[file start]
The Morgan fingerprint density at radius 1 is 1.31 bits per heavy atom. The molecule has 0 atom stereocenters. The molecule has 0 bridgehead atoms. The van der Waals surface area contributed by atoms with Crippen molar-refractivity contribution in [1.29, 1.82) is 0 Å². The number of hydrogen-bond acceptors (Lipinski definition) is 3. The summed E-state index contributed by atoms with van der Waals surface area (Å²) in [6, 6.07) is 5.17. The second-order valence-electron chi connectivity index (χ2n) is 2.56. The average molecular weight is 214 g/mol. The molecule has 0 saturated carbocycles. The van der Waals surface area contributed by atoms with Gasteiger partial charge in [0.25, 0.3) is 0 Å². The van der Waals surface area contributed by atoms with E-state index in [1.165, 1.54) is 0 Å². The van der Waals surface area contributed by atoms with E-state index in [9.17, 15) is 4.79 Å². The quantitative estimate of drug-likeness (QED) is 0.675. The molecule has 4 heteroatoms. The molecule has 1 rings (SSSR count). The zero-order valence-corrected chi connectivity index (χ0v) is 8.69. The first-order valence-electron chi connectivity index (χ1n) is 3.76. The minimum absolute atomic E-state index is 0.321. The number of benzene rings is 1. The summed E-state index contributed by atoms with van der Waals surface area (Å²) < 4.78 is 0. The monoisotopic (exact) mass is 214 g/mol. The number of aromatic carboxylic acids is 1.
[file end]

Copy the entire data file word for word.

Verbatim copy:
The Morgan fingerprint density at radius 1 is 1.31 bits per heavy atom. The molecule has 0 atom stereocenters. The molecule has 0 bridgehead atoms. The van der Waals surface area contributed by atoms with Crippen molar-refractivity contribution in [1.29, 1.82) is 0 Å². The number of hydrogen-bond acceptors (Lipinski definition) is 3. The summed E-state index contributed by atoms with van der Waals surface area (Å²) in [6, 6.07) is 5.17. The second-order valence-electron chi connectivity index (χ2n) is 2.56. The average molecular weight is 214 g/mol. The molecule has 0 saturated carbocycles. The van der Waals surface area contributed by atoms with Gasteiger partial charge in [0.25, 0.3) is 0 Å². The van der Waals surface area contributed by atoms with E-state index in [1.165, 1.54) is 0 Å². The van der Waals surface area contributed by atoms with E-state index in [9.17, 15) is 4.79 Å². The quantitative estimate of drug-likeness (QED) is 0.675. The molecule has 4 heteroatoms. The molecule has 1 rings (SSSR count). The zero-order valence-corrected chi connectivity index (χ0v) is 8.69. The first-order valence-electron chi connectivity index (χ1n) is 3.76. The minimum absolute atomic E-state index is 0.321. The number of benzene rings is 1. The summed E-state index contributed by atoms with van der Waals surface area (Å²) < 4.78 is 0. The monoisotopic (exact) mass is 214 g/mol. The number of aromatic carboxylic acids is 1.